Jonathan Zittrain – New Yorker
Being understood is not a precondition to being useful. The history of medicine is a history over centuries and millennia of spotting efficacy without the least understanding of the mechanisms by which that efficacy is achieved. Nor is that limited to pre-scientific times. There are still drugs which are prescribed because they work, without any understanding of how they work.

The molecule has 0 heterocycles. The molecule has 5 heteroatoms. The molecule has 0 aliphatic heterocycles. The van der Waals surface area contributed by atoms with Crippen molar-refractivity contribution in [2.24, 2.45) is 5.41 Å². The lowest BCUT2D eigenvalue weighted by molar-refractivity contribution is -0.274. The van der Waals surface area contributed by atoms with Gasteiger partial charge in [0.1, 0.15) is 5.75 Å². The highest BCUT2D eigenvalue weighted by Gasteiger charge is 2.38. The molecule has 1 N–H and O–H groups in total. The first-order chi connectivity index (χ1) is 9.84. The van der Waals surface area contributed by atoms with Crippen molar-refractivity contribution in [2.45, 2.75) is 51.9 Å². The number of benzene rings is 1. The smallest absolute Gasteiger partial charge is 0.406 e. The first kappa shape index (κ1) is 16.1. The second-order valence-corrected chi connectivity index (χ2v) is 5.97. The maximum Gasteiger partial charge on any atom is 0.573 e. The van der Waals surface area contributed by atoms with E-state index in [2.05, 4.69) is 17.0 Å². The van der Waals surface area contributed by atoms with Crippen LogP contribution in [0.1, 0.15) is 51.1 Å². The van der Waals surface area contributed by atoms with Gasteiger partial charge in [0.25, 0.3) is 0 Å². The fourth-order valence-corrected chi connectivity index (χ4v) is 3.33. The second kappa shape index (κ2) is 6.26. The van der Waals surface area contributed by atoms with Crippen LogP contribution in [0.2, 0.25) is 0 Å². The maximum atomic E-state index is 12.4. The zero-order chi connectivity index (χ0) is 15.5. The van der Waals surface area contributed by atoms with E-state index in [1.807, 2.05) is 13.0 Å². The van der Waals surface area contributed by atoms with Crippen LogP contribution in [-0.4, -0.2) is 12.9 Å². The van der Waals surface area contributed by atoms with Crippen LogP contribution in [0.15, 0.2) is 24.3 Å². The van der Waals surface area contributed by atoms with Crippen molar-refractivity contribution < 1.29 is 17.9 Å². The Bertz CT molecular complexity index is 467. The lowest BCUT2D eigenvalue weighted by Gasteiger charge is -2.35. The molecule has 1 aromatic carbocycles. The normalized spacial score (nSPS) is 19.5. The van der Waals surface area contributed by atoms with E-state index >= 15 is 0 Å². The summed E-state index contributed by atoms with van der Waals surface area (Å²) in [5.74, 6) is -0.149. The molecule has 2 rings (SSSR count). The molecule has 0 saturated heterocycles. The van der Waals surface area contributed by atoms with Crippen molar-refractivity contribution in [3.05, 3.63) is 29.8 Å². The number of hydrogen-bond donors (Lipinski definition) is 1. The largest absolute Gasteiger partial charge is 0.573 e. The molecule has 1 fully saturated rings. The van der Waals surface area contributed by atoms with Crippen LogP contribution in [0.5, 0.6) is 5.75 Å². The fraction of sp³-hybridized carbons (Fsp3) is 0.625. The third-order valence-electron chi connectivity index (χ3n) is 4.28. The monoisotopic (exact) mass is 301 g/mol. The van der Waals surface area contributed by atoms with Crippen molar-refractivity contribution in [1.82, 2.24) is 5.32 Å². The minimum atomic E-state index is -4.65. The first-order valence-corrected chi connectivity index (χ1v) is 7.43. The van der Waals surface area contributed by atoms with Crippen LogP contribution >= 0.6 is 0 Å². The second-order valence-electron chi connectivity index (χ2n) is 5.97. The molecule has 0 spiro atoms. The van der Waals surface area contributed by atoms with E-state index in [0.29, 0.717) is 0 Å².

Zittrain calls that intellectual debt (by unspoken analogy with technical debt), where theoretical understanding lags behind pragmatic effectiveness. The problem is not that it exists, as the medical examples show, it is that machine learning takes it to a new level, that our understanding of links between cause and effect come to have more to do with association than with explanation. For any single problem, that may be no bad thing: it can be more important for the connections to be accurate than to be understood. But the cumulative effect of the mounting intellectual debt has the potential to be rather less benign.